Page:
The contrast between the temperate and the tropical is one of the most enduring themes in the history of the Western geographical imagination. Caught between the demands of experience and representation, documentation and fantasy, travelers in the tropics have often treated tropical nature as a foil to the temperate, to all that is civilized, modest, and enlightened. "Tropical Visions in an Age of Empire" explores images of the tropical world - maps, paintings, botanical drawings, photographs, diagrams, and texts - produced by European and American travelers over the past three centuries. Bringing together a group of distinguished contributors from disciplines across the arts and humanities, this volume contains eleven beautifully illustrated essays - arranged in three sections devoted to voyages, mappings, and sites - that consider the ways that tropical places were encountered, experienced, and represented in visual form.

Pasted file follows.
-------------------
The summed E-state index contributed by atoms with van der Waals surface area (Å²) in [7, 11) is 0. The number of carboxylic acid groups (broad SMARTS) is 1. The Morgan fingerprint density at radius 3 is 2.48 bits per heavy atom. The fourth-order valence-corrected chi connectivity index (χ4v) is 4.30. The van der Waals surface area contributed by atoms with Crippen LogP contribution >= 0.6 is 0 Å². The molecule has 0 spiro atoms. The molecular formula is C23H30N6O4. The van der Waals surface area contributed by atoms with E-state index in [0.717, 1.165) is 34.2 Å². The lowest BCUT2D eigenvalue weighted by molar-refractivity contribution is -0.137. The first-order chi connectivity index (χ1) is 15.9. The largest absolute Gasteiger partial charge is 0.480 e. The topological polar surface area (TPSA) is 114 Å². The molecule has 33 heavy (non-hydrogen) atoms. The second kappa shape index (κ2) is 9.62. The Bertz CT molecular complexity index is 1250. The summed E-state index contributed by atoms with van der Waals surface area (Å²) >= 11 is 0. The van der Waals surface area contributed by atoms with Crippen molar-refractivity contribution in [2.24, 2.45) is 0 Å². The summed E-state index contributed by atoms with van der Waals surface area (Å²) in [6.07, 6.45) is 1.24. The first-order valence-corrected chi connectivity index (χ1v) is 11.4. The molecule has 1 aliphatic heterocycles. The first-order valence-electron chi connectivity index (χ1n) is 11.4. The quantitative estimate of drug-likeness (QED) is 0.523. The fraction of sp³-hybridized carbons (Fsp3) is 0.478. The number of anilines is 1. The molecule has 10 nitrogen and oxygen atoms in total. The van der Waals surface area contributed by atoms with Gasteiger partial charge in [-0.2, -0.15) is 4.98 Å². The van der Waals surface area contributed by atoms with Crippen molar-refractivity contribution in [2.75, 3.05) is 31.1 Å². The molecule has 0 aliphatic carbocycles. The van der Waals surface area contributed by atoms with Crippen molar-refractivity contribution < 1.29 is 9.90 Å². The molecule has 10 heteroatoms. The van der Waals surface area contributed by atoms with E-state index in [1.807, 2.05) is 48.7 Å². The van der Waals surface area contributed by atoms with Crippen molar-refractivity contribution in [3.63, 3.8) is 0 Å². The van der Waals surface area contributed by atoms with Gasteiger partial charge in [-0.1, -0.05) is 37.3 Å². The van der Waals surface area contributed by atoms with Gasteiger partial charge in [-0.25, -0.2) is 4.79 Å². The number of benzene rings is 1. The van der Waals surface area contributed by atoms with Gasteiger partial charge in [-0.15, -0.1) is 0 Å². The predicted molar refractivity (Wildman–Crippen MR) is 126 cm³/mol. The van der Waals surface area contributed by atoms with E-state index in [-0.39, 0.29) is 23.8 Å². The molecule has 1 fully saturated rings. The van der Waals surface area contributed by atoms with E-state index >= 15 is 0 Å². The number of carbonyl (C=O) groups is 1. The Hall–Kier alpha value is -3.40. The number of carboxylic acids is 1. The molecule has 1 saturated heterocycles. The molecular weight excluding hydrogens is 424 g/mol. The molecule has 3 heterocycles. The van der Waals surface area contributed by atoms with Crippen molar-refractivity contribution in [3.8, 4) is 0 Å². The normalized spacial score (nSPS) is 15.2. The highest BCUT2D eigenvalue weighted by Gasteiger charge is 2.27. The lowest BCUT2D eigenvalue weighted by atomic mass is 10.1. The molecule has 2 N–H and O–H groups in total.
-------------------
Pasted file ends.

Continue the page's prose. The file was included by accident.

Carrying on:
Covering a wide range of tropical sites in the Pacific, South Asia, West Africa, the Caribbean, and Latin America, the book will appeal to a broad readership: scholars of postcolonial studies, art history, literature, imperial history, history of science, geography, and anthropology. 9 colour plates, 59 halftones